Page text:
Trump's Budget May Be Poised to Take a Bite Out of Food Stamps (to Be Replaced by What?)

I’m on the fence about this one.

On the one hand, it could potentially go so bad for the needy in this nation.

On the other hand, the food stamp system has been horribly abused, through the years. It’s time for some sort of clamp down.


And no, don’t tell me the food stamp program, or SNAP (Supplemental Nutrition Assistance Program) program runs like a well-oiled machine. I have too many anecdotes to the contrary.

The changes to the program worked into President Trump’s budget proposal suggests going from food stamps to food boxes, for some recipients, and would be called America’s Harvest Box.

Currently, SNAP gives 42 million Americans a food voucher worth $125 per person that can be redeemed for almost any food product in a grocery store. It’s one of the most important safety net programs in the U.S.

“Under the proposal,” Monday’s budget document says, “households receiving $90 or more per month in SNAP benefits will receive a portion of their benefits in the form of a USDA Foods package, which would include items such as shelf-stable milk, ready to eat cereals, pasta, peanut butter, beans and canned fruit, vegetables, and meat, poultry or fish.”

It sounds like a nice, well-rounded diet, and it addresses the concerns of some that the funds are being spent on useless, “junk food” type items.

It may also address the issue of those who sell their benefits.

Yes, it happens.

They will take a card with $500 on it, and sell it to someone for $300, for example. That money goes in their pockets and on luxury items.

Remember all the stories coming out of New Orleans, after Hurricane Katrina, with people abusing the cards the government gave them to try and get back on their feet?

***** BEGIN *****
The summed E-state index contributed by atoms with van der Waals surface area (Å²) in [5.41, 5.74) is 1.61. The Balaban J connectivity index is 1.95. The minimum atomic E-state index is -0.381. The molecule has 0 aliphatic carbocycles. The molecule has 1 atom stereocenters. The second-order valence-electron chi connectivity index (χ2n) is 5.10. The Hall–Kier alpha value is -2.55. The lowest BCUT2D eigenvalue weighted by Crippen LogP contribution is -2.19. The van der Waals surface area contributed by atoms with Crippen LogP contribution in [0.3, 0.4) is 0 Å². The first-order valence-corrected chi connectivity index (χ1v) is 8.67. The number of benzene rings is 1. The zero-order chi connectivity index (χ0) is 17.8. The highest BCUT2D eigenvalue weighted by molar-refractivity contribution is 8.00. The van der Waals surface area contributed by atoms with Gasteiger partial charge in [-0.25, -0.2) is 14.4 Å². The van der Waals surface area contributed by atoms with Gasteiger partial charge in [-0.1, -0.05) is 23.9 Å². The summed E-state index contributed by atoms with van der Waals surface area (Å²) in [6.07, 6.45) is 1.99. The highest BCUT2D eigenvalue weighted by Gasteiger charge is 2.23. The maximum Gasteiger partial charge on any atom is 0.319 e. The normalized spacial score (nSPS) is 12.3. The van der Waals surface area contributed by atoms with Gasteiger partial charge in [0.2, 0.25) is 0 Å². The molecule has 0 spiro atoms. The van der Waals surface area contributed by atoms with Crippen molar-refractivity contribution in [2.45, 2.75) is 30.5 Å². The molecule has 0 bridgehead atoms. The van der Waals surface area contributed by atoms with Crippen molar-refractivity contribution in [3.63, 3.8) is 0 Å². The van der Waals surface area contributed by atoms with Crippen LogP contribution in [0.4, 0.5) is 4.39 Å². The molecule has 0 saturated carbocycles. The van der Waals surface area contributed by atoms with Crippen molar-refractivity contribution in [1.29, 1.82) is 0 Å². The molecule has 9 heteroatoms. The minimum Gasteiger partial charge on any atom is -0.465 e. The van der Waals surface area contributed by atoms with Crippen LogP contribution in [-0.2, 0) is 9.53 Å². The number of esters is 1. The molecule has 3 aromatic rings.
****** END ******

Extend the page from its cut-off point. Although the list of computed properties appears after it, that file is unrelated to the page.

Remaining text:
It’s that, but on a national scale.

Perhaps food boxes wouldn’t be as easy to pass off.

White House budget director Mick Mulvaney on Monday likened the proposal to a “Blue Apron-type program where you actually receive the food instead of receive the cash.”

Blue Apron is a little more high-end than what this proposal suggests, but I think people get the picture.

Then, there’s the other side of the argument:

Having the government buy people’s food would be less efficient than letting them buy it themselves, said Stacy Dean, a nutrition assistance expert at the liberal Center on Budget and Policy Priorities.

“We put money in the pocket of individuals to spend at their local grocery store,” Dean said. “The idea that a government bureaucracy could improve on that is a huge mistake.”

That’s true. If the government touches it, it pretty much goes horribly wrong.

It’s how we got this screwed up welfare system, in the first place.

This new proposal is based on one that is already in existence for people over the age of 60. The Commodity Supplemental Food Program works through food banks and local government to distribute meals to the elderly.

“This cost-effective approach supports American agriculture, prevents certain types of program abuse, provides state flexibility in delivering food benefits, and ensures the nutritional value of the benefits provided,” the budget says.

Secretary Sonny Perdue called it “a bold, innovative approach to providing nutritious food to people who need assistance feeding themselves and their families ― and all of it is home-grown by American farmers and producers.”

The USDA said states would have flexibility to work out distribution, which could include home delivery or existing partnerships. The Commodity Supplemental Food Program works with local agencies which in turn partner with nonprofits to give out the food, often from distribution sites rather than by delivery.


So how much would this program save the taxpayers?

The projected savings are about $213 billion, over a period of 10 years. That would be less than 1 percent of federal projected spending.


Republican lawmakers hope to do something with welfare reform soon, and that’s warranted. The administration would like to see some sort of work requirement implemented for those SNAP recipients who aren’t disabled. That’s also a good thing.

How far this goes and how much of a nightmare it turns into will be the topic of high speculation and a lot of concern for those who depend on the program.




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